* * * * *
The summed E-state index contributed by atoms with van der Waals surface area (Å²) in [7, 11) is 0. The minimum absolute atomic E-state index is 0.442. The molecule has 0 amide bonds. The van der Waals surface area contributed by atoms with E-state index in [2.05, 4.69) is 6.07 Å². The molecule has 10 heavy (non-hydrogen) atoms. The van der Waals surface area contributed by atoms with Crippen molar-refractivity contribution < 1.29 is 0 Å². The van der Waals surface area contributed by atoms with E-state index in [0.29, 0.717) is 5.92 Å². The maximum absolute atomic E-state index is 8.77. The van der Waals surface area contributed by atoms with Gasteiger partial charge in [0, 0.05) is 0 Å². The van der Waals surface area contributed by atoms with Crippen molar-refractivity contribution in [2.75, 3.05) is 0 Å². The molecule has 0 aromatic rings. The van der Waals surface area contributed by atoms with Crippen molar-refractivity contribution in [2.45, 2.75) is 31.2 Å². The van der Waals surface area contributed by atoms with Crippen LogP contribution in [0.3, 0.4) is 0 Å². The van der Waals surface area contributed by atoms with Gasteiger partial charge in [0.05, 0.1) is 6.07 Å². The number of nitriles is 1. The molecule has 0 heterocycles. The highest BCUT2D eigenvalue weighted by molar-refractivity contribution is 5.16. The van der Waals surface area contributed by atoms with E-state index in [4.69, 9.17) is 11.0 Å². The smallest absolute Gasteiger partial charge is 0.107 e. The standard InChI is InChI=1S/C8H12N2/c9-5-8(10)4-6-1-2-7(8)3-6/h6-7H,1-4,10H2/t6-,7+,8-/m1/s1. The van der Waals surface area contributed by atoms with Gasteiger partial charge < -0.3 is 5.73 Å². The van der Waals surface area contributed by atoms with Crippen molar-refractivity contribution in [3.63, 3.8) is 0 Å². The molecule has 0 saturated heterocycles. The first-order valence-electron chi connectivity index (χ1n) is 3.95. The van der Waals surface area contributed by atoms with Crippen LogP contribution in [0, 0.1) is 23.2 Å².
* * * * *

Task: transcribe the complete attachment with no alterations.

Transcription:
The summed E-state index contributed by atoms with van der Waals surface area (Å²) in [7, 11) is 0. The minimum absolute atomic E-state index is 0.442. The molecule has 0 amide bonds. The van der Waals surface area contributed by atoms with E-state index in [2.05, 4.69) is 6.07 Å². The molecule has 10 heavy (non-hydrogen) atoms. The van der Waals surface area contributed by atoms with Crippen molar-refractivity contribution < 1.29 is 0 Å². The van der Waals surface area contributed by atoms with E-state index in [0.29, 0.717) is 5.92 Å². The maximum absolute atomic E-state index is 8.77. The van der Waals surface area contributed by atoms with Gasteiger partial charge in [0, 0.05) is 0 Å². The van der Waals surface area contributed by atoms with Crippen molar-refractivity contribution in [2.75, 3.05) is 0 Å². The molecule has 0 aromatic rings. The van der Waals surface area contributed by atoms with Crippen molar-refractivity contribution in [2.45, 2.75) is 31.2 Å². The van der Waals surface area contributed by atoms with Crippen LogP contribution in [0.3, 0.4) is 0 Å². The van der Waals surface area contributed by atoms with Gasteiger partial charge in [0.05, 0.1) is 6.07 Å². The number of nitriles is 1. The molecule has 0 heterocycles. The highest BCUT2D eigenvalue weighted by molar-refractivity contribution is 5.16. The van der Waals surface area contributed by atoms with E-state index in [4.69, 9.17) is 11.0 Å². The smallest absolute Gasteiger partial charge is 0.107 e. The standard InChI is InChI=1S/C8H12N2/c9-5-8(10)4-6-1-2-7(8)3-6/h6-7H,1-4,10H2/t6-,7+,8-/m1/s1. The van der Waals surface area contributed by atoms with Gasteiger partial charge < -0.3 is 5.73 Å². The van der Waals surface area contributed by atoms with Crippen molar-refractivity contribution in [3.63, 3.8) is 0 Å². The molecule has 0 saturated heterocycles. The first-order valence-electron chi connectivity index (χ1n) is 3.95. The van der Waals surface area contributed by atoms with Crippen LogP contribution in [0, 0.1) is 23.2 Å².